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23 febrero 2015

Namibian President launches national INTERPOL Turn Back Crime campaign

OSHAKATI, Namibia ‒ Highlighting the important role citizens can play in helping police turn back crime, Namibia’s President Hifikepunye Pohamba launched his country’s Turn Back Crime campaign at the Oshakati Independence Stadium as part of the Namibian Police Force’s 24th anniversary.

With the Namibian Police Force having evolved into a strong organization in just over two decades, the event included the graduation of almost 2,000 young police officers, parades and a review of the force’s modern equipment and fleet of vehicles.

Turn Back Crime balloons were also released by local children to show their determination to stay safe and away from crime.

Expressing strong support for the campaign, Police Inspector General Sebastian Ndeitunga, who was recently appointed Vice President for Africa on INTERPOL’s Executive Committee, told thousands in the audience that the Turn Back Crime campaign will help Namibian citizens understand what they can do to protect themselves and their families from crime.

Leading by example

During the ceremony, four Goodwill Ambassadors were appointed by Police Inspector General Ndeitunga to support Namibia’s Turn Back Crime campaign: track and field Olympic medalist Frank Fredericks; Namibian Broadcasting Corporation Director General, Albertus Aochamub; Namibian Kwaito musician Martin Morocky known as ‘The Dogg’; and businesswoman Maria Kapia.

“These campaign ambassadors are known for their commitment, talent and determination. As role models for the Namibian people they will have a key part to play in propelling the campaign forward and raising the public’s awareness about how to stay safe from crime,” said the Head of Namibia’s INTERPOL National Central Bureau (NCB),Immanuel Sam. The NCB will be coordinating the campaign’s national implementation and ensuring it is embedded in community policing activities of the Namibian Police Force.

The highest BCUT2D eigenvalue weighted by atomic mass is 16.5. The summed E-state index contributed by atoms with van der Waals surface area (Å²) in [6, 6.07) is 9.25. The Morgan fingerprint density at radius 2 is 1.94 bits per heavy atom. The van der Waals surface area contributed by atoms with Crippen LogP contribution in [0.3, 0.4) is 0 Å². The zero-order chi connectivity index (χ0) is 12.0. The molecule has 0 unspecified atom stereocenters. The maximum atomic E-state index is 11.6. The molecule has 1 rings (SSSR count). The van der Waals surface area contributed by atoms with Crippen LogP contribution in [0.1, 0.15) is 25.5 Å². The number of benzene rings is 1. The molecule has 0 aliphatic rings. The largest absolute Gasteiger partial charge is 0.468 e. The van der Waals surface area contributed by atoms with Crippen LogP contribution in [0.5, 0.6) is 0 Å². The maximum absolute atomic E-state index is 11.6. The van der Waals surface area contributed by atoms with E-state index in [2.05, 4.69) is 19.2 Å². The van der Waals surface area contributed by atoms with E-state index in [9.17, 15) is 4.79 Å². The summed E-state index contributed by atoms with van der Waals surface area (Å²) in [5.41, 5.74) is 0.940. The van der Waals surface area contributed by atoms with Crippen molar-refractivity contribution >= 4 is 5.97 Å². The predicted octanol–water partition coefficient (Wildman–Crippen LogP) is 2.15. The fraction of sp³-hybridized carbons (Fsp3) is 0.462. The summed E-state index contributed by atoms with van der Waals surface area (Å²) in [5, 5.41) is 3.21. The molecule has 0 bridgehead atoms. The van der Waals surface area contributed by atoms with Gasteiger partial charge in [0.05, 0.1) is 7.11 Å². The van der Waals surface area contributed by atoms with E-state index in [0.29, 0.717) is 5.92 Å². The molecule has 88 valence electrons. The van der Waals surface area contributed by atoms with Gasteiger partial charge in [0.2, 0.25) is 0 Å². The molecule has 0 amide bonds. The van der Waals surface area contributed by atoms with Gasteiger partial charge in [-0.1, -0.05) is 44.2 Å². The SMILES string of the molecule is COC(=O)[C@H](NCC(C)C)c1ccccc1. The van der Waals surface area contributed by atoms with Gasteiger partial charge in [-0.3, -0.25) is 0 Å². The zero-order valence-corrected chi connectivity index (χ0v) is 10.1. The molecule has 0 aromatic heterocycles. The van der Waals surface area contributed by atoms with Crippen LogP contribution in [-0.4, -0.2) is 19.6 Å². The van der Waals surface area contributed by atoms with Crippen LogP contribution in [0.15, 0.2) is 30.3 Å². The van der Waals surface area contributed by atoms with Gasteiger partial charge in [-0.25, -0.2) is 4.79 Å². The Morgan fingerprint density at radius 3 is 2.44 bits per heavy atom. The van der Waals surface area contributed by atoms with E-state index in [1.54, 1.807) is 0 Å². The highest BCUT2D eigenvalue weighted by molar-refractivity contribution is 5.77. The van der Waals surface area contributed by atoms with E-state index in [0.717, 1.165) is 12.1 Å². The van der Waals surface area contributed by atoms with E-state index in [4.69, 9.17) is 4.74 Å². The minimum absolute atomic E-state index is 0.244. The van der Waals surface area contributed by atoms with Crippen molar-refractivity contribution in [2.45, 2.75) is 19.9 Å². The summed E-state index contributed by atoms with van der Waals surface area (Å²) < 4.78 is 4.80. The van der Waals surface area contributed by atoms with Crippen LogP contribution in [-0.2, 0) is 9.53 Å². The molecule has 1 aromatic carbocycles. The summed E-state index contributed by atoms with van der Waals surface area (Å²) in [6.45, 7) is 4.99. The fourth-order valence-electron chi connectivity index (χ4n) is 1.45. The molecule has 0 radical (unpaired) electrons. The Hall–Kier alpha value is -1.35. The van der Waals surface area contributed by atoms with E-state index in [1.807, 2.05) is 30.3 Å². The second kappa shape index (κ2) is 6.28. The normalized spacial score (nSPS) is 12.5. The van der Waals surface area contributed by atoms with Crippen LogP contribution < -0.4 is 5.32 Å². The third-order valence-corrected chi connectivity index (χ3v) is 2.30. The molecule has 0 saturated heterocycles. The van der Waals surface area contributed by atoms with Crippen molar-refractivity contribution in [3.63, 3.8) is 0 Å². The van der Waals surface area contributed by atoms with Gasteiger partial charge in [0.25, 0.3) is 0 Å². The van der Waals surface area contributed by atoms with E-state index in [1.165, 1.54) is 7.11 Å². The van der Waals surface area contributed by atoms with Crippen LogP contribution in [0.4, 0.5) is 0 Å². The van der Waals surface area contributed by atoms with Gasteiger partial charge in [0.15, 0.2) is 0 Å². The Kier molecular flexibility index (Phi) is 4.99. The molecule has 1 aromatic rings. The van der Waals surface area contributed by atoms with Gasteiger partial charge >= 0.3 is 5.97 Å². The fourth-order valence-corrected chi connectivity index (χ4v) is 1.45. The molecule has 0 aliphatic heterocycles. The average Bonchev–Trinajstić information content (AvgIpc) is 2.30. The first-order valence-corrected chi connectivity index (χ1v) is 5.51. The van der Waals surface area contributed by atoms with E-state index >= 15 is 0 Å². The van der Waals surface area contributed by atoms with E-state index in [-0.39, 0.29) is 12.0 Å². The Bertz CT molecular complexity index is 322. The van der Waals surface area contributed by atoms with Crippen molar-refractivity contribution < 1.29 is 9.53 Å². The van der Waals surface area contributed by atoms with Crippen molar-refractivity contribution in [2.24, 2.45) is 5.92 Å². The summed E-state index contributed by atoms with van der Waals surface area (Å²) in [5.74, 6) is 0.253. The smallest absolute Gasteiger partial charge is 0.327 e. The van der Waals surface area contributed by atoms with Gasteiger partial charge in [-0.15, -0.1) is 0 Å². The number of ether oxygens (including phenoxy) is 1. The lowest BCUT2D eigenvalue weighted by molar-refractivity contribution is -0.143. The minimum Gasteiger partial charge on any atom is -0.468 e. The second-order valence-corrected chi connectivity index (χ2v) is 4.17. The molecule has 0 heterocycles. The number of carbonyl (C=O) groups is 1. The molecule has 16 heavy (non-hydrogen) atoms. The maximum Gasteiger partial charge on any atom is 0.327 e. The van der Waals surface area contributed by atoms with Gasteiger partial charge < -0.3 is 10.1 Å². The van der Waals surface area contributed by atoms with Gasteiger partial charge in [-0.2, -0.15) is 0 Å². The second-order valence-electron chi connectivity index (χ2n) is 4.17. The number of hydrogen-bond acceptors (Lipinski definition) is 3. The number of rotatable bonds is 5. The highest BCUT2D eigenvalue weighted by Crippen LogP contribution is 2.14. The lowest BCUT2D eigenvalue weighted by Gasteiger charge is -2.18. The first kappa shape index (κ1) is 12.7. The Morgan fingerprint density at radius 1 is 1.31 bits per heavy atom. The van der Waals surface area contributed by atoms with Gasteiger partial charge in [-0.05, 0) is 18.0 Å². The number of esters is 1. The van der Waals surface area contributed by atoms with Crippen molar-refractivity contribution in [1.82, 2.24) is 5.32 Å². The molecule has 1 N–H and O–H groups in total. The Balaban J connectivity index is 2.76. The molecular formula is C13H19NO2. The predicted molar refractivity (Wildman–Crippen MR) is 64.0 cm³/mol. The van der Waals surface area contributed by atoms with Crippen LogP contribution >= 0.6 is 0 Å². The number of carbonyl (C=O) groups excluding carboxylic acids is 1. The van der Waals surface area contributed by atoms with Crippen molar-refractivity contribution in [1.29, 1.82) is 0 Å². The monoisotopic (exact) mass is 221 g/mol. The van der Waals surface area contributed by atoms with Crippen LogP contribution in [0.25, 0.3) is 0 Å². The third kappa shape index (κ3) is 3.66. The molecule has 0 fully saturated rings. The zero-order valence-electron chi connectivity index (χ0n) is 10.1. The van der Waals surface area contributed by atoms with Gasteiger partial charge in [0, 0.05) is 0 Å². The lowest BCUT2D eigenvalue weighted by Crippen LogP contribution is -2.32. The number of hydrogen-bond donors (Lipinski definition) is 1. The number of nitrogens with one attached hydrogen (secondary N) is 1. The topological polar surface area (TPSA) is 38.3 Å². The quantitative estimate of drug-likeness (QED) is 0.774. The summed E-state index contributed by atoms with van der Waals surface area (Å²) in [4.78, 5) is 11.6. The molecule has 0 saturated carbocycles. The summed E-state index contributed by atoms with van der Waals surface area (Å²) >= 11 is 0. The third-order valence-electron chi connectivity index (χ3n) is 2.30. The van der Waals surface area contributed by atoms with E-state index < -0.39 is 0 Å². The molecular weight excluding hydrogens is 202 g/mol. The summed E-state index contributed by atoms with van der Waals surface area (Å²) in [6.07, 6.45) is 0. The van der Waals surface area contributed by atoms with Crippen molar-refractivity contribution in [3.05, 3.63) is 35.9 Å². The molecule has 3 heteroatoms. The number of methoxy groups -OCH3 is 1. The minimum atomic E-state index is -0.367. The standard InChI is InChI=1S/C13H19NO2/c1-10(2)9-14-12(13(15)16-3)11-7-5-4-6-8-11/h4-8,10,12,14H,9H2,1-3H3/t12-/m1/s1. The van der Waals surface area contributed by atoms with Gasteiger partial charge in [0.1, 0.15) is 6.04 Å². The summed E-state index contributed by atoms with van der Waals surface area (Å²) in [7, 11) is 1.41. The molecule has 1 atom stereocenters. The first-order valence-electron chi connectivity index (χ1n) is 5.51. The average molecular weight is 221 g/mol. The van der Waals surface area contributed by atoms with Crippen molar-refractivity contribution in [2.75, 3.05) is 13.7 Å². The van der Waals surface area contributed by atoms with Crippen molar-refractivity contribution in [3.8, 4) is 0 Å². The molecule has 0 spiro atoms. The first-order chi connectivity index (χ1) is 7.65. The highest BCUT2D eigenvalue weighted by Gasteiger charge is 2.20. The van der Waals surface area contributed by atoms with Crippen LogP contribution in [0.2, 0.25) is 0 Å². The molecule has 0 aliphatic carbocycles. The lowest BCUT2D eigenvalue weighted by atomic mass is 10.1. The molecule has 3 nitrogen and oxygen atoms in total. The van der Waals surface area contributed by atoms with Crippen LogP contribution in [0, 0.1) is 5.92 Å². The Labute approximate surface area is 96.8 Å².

Turning back crime in Namibia

Speaking at the campaign launch ceremony, the Head of INTERPOL’s Trafficking in Illicit Goods and Counterfeiting programme, Michael Ellis, said that one of the key aspects of the campaign is to raise public awareness of the dangers of buying counterfeit goods.

“Criminals only care about profits, not about the devastating effects their fake products can have on your businesses, health and indeed, lives. This campaign is about helping each one of you here understand how to stay safe, healthy, and to turn back these crimes,” said Mr Ellis.

Under the leadership of Police Inspector General Ndeitunga, the Turn Back Crime campaign has already served to boost Namibian security through several police operations coordinated by Namibia’s Police Force and INTERPOL’s Trafficking in Illicit Goods and Counterfeiting unit under the campaign banner.

Operation ‘Wipeout’ in summer 2014 resulted in hundreds of thousands of goods being seized and hundreds of suspects arrested. Just months earlier, Operation Etosha resulted in the seizure in Namibia of thousands of counterfeit items including clothing, perfume, alcohol, cigarettes, mobile telephones and toys. A machine used to erase and change the expiration date on food containers, which could lead unsuspecting members of the public to unknowingly consume potentially dangerous products, was also recovered.

Namibia’s launch comes just weeks after Police Inspector General Ndeitunga met with his regional counterparts in Johannesburg to launch Turn Back Crime regionally, under the banner of SARPCCO, the Southern African Police Chiefs Cooperation Organisation.

Namibia is the third SARPCCO country to launch Turn Back Crime, after Tanzania and South Africa. The campaign has also been launched in Rwanda, Algeria and Nigeria.